Tesla Motors: ‘Not a Fair Fight’

Tesla Motors: ‘Not a Fair Fight’

Credit Suisse analysts Daniel Galves and Shreyas Patil think Tesla (TSLA) has an advantage when competing with traditional automakers:

AP


Electric vehicles are inherently better than Internal Combustion (ICE) vehicles. We believe that there are many inherent advantages to Electric Vehicles, and the success of the Model S (Tesla’s first fully-developed vehicle) goes a long way to proving that. The company has many competitive advantages in this technology that will be difficult for the traditional automakers to close, particularly as the industry’s focus must remain on hitting very challenging fuel economy regulations. If Tesla can get to cost-parity with internal combustion vehicles and still offer $1,400-$2,500 per year fuel savings to the consumer, it won’t be a fair fight.

We believe Model S / X base battery costs can come down to $10k- $11k range (from $16.5k today) and the upcoming Model 3 battery could be in the $7,500 range. At that point, Tesla is in range of cost parity to internal combustion vehicles.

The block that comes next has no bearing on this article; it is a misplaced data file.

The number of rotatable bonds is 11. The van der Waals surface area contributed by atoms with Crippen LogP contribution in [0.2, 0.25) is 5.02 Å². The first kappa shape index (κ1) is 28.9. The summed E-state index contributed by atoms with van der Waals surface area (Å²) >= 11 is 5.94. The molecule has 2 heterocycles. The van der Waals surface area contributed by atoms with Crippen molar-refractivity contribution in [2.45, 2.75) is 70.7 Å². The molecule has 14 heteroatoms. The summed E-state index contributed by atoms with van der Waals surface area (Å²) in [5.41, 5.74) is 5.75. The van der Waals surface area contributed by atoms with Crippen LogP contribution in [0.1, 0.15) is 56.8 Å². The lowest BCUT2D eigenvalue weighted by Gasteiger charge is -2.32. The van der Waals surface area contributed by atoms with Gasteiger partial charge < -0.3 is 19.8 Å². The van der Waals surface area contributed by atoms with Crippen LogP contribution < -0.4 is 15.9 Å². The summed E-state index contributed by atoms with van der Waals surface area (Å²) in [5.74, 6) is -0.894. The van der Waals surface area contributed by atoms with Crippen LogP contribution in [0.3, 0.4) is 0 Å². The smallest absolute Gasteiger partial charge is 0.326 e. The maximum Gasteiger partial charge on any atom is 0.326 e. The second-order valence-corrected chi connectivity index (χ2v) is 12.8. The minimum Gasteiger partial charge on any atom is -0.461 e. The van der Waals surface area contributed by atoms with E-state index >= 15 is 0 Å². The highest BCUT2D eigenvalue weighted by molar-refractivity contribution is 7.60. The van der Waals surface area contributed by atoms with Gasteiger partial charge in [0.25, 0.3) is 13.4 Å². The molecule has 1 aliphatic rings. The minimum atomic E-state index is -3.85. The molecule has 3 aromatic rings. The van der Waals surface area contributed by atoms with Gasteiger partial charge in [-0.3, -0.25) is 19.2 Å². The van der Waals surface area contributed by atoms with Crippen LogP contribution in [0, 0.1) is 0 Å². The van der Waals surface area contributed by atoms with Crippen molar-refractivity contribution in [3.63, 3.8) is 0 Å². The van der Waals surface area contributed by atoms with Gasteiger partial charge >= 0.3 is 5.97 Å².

Valuation is not as strange as it seems. We initiate with Outperform and a $325 price target that implies a 20x multiple on late-decade EPS estimate of ~$25, discounted back 3 years (volume under this scenario implies 0.5% of global auto market). As success of Model X and Model 3 become more clear, investors will begin to ascribe potential for Tesla to go into the true mainstream market which would increase addressable market by 3x-4x. Ability to capture dealer margin and to charge a significant premium to ICE vehicles (due to the fuel savings) supports margins
significantly above traditional automakers.

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